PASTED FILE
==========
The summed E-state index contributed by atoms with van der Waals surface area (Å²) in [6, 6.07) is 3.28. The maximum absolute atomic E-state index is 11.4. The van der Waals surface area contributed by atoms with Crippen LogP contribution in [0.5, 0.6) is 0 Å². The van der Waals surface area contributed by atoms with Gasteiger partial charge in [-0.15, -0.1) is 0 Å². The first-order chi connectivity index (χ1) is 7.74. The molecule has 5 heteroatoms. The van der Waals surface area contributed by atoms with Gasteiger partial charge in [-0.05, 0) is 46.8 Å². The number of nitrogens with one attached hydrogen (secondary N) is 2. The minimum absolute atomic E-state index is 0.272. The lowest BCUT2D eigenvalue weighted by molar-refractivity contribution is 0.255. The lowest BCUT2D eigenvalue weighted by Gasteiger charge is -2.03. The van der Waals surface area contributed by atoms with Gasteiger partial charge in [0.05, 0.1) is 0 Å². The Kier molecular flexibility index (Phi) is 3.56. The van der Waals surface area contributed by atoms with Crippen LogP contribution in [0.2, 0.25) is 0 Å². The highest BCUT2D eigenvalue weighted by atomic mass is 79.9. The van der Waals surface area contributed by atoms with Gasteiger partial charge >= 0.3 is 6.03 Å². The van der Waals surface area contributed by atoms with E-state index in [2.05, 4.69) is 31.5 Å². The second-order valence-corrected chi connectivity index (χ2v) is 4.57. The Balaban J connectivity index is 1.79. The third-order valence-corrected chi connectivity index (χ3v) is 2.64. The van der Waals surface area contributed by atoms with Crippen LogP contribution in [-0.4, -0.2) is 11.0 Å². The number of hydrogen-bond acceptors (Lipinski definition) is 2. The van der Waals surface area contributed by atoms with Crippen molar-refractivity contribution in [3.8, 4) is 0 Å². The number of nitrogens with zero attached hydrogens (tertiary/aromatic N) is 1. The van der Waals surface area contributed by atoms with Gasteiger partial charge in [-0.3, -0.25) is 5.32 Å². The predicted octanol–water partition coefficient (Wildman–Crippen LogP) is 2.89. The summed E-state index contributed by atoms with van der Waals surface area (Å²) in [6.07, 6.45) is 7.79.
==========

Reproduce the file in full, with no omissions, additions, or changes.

The summed E-state index contributed by atoms with van der Waals surface area (Å²) in [6, 6.07) is 3.28. The maximum absolute atomic E-state index is 11.4. The van der Waals surface area contributed by atoms with Crippen LogP contribution in [0.5, 0.6) is 0 Å². The van der Waals surface area contributed by atoms with Gasteiger partial charge in [-0.15, -0.1) is 0 Å². The first-order chi connectivity index (χ1) is 7.74. The molecule has 5 heteroatoms. The van der Waals surface area contributed by atoms with Gasteiger partial charge in [-0.05, 0) is 46.8 Å². The number of nitrogens with one attached hydrogen (secondary N) is 2. The minimum absolute atomic E-state index is 0.272. The lowest BCUT2D eigenvalue weighted by molar-refractivity contribution is 0.255. The lowest BCUT2D eigenvalue weighted by Gasteiger charge is -2.03. The van der Waals surface area contributed by atoms with Gasteiger partial charge in [0.05, 0.1) is 0 Å². The Kier molecular flexibility index (Phi) is 3.56. The van der Waals surface area contributed by atoms with Crippen LogP contribution in [0.2, 0.25) is 0 Å². The highest BCUT2D eigenvalue weighted by atomic mass is 79.9. The van der Waals surface area contributed by atoms with Gasteiger partial charge >= 0.3 is 6.03 Å². The van der Waals surface area contributed by atoms with E-state index in [2.05, 4.69) is 31.5 Å². The second-order valence-corrected chi connectivity index (χ2v) is 4.57. The Balaban J connectivity index is 1.79. The third-order valence-corrected chi connectivity index (χ3v) is 2.64. The van der Waals surface area contributed by atoms with Crippen LogP contribution in [-0.4, -0.2) is 11.0 Å². The number of hydrogen-bond acceptors (Lipinski definition) is 2. The van der Waals surface area contributed by atoms with Crippen molar-refractivity contribution in [3.8, 4) is 0 Å². The number of nitrogens with zero attached hydrogens (tertiary/aromatic N) is 1. The van der Waals surface area contributed by atoms with Gasteiger partial charge in [-0.3, -0.25) is 5.32 Å². The predicted octanol–water partition coefficient (Wildman–Crippen LogP) is 2.89. The summed E-state index contributed by atoms with van der Waals surface area (Å²) in [6.07, 6.45) is 7.79.